Test Drinking Water for Arsenic in Just One Minute
The prototype arsenic sensor. Credit: Bio Nano Consulting/Imperial College London.
A low-cost, easy-to-use sensor which can test drinking water for arsenic in just one minute has been developed by Imperial and UCL researchers.
Worldwide, 140 million people drink water containing unsafe levels of arsenic, according to the World Health Organisation. Short-term exposure causes skin lesions, skin cancer and damage to the cognitive development of children, while long-term exposure leads to fatal internal cancers.
In one region of Bangladesh, one of the worst-affected countries, around 20% of all deaths are attributable to arsenic poisoning.
"This sensor to detect harmful levels of water contamination will make a huge difference across developing nations, potentially saving millions of lives" commented Sam Gyimah, Universities and Science Minister.
Researchers from Imperial College London and University College London (UCL) have developed a small, sensitive and accurate sensor, which produces an immediate measure of the arsenic level in water at a cost of less than $1 per test.
Currently available tests for arsenic need to either be carried out by scientists in a laboratory or using chemical test kits that produce toxic chemicals as by-products and take up to half an hour to give a result.
The new sensor, developed with BBSRC funding through the government’s Industrial Strategy, resembles the blood glucose meters used by diabetics. Once a drop of water hits the test strip, which is inserted into the sensor, it produces a digital reading of the arsenic level in one minute.
This would enable it to be used by local people in rural areas in low and middle-income countries, where the problem of arsenic poisoning is greatest and access to healthcare and technology is limited.
Creating the technology of tomorrow
Commenting on this game-changing product, Universities and Science Minister Sam Gyimah said: “This sensor to detect harmful levels of water contamination will make a huge difference across developing nations, potentially saving millions of lives.
“Too many people are exposed to dangerous levels of arsenic and this product is a clear demonstration of our Industrial Strategy in action, creating the technology of tomorrow and supporting the high-value, high skilled jobs that will make Britain fit for the future.”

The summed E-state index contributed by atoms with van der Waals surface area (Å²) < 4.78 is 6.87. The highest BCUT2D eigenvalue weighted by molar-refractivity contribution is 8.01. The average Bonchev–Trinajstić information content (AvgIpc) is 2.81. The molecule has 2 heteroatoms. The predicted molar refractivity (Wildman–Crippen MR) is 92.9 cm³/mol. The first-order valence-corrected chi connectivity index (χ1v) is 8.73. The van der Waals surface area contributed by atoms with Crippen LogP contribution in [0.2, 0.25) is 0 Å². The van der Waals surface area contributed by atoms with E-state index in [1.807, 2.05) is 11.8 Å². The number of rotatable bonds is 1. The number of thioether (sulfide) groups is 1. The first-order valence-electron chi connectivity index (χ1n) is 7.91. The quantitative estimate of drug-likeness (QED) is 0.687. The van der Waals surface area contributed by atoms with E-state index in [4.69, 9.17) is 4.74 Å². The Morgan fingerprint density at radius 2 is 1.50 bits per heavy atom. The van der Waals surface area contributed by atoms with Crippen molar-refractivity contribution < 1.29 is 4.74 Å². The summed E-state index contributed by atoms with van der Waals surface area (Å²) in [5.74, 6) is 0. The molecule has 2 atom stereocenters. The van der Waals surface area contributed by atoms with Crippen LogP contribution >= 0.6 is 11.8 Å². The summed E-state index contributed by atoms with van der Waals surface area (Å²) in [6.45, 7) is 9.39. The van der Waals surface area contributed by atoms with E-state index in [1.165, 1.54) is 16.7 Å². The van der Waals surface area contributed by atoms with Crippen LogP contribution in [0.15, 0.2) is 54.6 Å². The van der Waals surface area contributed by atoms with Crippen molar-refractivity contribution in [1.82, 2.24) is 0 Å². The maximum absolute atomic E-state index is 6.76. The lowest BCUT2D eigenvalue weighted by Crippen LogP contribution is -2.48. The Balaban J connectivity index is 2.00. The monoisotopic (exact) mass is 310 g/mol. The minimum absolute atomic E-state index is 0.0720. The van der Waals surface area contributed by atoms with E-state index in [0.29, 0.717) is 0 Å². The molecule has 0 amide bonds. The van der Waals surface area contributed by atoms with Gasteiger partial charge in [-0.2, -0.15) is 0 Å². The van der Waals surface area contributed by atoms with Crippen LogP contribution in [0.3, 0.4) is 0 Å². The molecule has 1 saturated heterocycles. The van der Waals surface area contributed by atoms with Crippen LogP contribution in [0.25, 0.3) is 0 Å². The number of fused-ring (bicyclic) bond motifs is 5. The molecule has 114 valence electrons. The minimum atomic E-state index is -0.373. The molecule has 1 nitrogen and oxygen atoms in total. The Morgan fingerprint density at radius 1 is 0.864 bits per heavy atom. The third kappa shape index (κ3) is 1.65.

The concept for the device was developed by Dr Joanne Santini from UCL and Professor Tony Cass from the Department of Chemistry at Imperial, whose earlier work led to the development of the first electronic blood glucose monitor.
Dr Santini had the idea of developing a sensor to detect arsenic in water when she discovered a microscopic organism that eats arsenic. She realised that an enzyme produced by this organism could be used to measure arsenic levels.
Bio Nano Consulting, a spin-out from Imperial and UCL, has patented the sensor design and, using a Smart Award from Innovate UK, created a prototype which it can produce in batches of up to 100.
Success in the field
Professor Cass said: “It’s been a real journey to take an idea, conceived of at a London Centre for Nanotechnology research day, through proof of concept research, then into prototyping and scale up and now to field trials in Bangladesh. Now the technology has been spun out we can look forward to scale up of manufacture and ultimately deployment.”
Dr David Sarphie, CEO of Bio Nano Consulting, said: “Arsenic contamination of water is a hugely important issue, and the technology hasn’t existed to enable it to be addressed properly. We feel that a user-friendly, cheap and rapid test could be extremely beneficial in terms of revolutionising how the problem might be addressed.
“We were doing some early-stage field trials a few months ago in Bangladesh and a lot of the villagers were actually pleading with us to come and measure their well, because they had no idea how much arsenic was in their water.”
The researchers expect it to be on the market within three years.
This article has been republished from materials provided by Imperial College London. Note: material may have been edited for length and content. For further information, please contact the cited source.
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